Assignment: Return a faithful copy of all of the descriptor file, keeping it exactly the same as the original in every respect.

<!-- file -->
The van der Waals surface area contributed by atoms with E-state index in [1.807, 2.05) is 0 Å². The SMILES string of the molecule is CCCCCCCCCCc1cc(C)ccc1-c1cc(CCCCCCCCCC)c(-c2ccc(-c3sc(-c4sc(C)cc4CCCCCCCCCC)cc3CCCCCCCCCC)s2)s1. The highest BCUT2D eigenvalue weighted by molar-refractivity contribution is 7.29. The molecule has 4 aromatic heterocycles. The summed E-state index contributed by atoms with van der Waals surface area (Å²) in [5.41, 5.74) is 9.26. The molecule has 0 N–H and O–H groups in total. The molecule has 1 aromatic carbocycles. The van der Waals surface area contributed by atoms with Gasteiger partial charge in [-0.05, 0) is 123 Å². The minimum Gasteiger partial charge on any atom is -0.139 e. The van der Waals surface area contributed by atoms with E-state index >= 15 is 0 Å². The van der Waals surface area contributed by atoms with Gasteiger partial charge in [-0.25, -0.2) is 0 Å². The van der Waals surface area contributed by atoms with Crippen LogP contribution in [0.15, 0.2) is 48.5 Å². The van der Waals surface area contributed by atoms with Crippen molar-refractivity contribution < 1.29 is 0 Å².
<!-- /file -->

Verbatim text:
The van der Waals surface area contributed by atoms with E-state index in [1.807, 2.05) is 0 Å². The SMILES string of the molecule is CCCCCCCCCCc1cc(C)ccc1-c1cc(CCCCCCCCCC)c(-c2ccc(-c3sc(-c4sc(C)cc4CCCCCCCCCC)cc3CCCCCCCCCC)s2)s1. The highest BCUT2D eigenvalue weighted by molar-refractivity contribution is 7.29. The molecule has 4 aromatic heterocycles. The summed E-state index contributed by atoms with van der Waals surface area (Å²) in [5.41, 5.74) is 9.26. The molecule has 0 N–H and O–H groups in total. The molecule has 1 aromatic carbocycles. The van der Waals surface area contributed by atoms with Gasteiger partial charge in [-0.05, 0) is 123 Å². The minimum Gasteiger partial charge on any atom is -0.139 e. The van der Waals surface area contributed by atoms with E-state index >= 15 is 0 Å². The van der Waals surface area contributed by atoms with Gasteiger partial charge in [-0.25, -0.2) is 0 Å². The van der Waals surface area contributed by atoms with Crippen LogP contribution in [0.15, 0.2) is 48.5 Å². The van der Waals surface area contributed by atoms with Crippen molar-refractivity contribution < 1.29 is 0 Å².